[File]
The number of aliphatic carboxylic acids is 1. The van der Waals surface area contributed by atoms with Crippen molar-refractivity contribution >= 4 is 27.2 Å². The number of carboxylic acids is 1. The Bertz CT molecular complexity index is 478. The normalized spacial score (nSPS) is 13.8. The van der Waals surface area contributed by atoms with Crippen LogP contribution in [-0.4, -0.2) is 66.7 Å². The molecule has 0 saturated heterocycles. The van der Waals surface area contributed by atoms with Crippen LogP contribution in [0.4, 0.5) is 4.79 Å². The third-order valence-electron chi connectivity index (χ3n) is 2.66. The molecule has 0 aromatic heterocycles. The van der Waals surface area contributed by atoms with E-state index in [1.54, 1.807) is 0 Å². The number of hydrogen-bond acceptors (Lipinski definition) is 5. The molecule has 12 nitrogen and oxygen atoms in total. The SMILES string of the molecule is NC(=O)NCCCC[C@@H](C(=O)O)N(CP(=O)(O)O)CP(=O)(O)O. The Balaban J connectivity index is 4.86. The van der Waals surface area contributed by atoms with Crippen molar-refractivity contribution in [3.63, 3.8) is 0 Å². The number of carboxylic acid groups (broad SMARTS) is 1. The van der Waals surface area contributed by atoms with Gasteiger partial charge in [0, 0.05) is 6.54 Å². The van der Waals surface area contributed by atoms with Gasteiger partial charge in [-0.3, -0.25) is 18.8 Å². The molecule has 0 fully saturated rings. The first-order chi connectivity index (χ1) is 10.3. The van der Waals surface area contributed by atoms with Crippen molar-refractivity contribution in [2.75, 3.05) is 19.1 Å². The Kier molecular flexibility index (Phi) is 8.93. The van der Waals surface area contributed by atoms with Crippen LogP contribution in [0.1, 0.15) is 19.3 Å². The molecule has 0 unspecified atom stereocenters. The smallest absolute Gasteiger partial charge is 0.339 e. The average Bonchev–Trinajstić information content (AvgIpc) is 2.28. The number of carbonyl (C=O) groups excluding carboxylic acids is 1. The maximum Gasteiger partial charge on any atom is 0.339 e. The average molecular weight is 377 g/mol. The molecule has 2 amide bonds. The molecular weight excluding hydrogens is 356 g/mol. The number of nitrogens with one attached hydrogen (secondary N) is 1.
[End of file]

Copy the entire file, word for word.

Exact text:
The number of aliphatic carboxylic acids is 1. The van der Waals surface area contributed by atoms with Crippen molar-refractivity contribution >= 4 is 27.2 Å². The number of carboxylic acids is 1. The Bertz CT molecular complexity index is 478. The normalized spacial score (nSPS) is 13.8. The van der Waals surface area contributed by atoms with Crippen LogP contribution in [-0.4, -0.2) is 66.7 Å². The molecule has 0 saturated heterocycles. The van der Waals surface area contributed by atoms with Crippen LogP contribution in [0.4, 0.5) is 4.79 Å². The third-order valence-electron chi connectivity index (χ3n) is 2.66. The molecule has 0 aromatic heterocycles. The van der Waals surface area contributed by atoms with E-state index in [1.54, 1.807) is 0 Å². The number of hydrogen-bond acceptors (Lipinski definition) is 5. The molecule has 12 nitrogen and oxygen atoms in total. The SMILES string of the molecule is NC(=O)NCCCC[C@@H](C(=O)O)N(CP(=O)(O)O)CP(=O)(O)O. The Balaban J connectivity index is 4.86. The van der Waals surface area contributed by atoms with Crippen molar-refractivity contribution in [3.63, 3.8) is 0 Å². The number of carboxylic acid groups (broad SMARTS) is 1. The van der Waals surface area contributed by atoms with Gasteiger partial charge in [0, 0.05) is 6.54 Å². The van der Waals surface area contributed by atoms with Gasteiger partial charge in [-0.3, -0.25) is 18.8 Å². The molecule has 0 fully saturated rings. The first-order chi connectivity index (χ1) is 10.3. The van der Waals surface area contributed by atoms with Crippen molar-refractivity contribution in [2.75, 3.05) is 19.1 Å². The Kier molecular flexibility index (Phi) is 8.93. The van der Waals surface area contributed by atoms with Crippen LogP contribution in [0.1, 0.15) is 19.3 Å². The molecule has 0 unspecified atom stereocenters. The smallest absolute Gasteiger partial charge is 0.339 e. The average Bonchev–Trinajstić information content (AvgIpc) is 2.28. The number of carbonyl (C=O) groups excluding carboxylic acids is 1. The maximum Gasteiger partial charge on any atom is 0.339 e. The average molecular weight is 377 g/mol. The molecule has 2 amide bonds. The molecular weight excluding hydrogens is 356 g/mol. The number of nitrogens with one attached hydrogen (secondary N) is 1.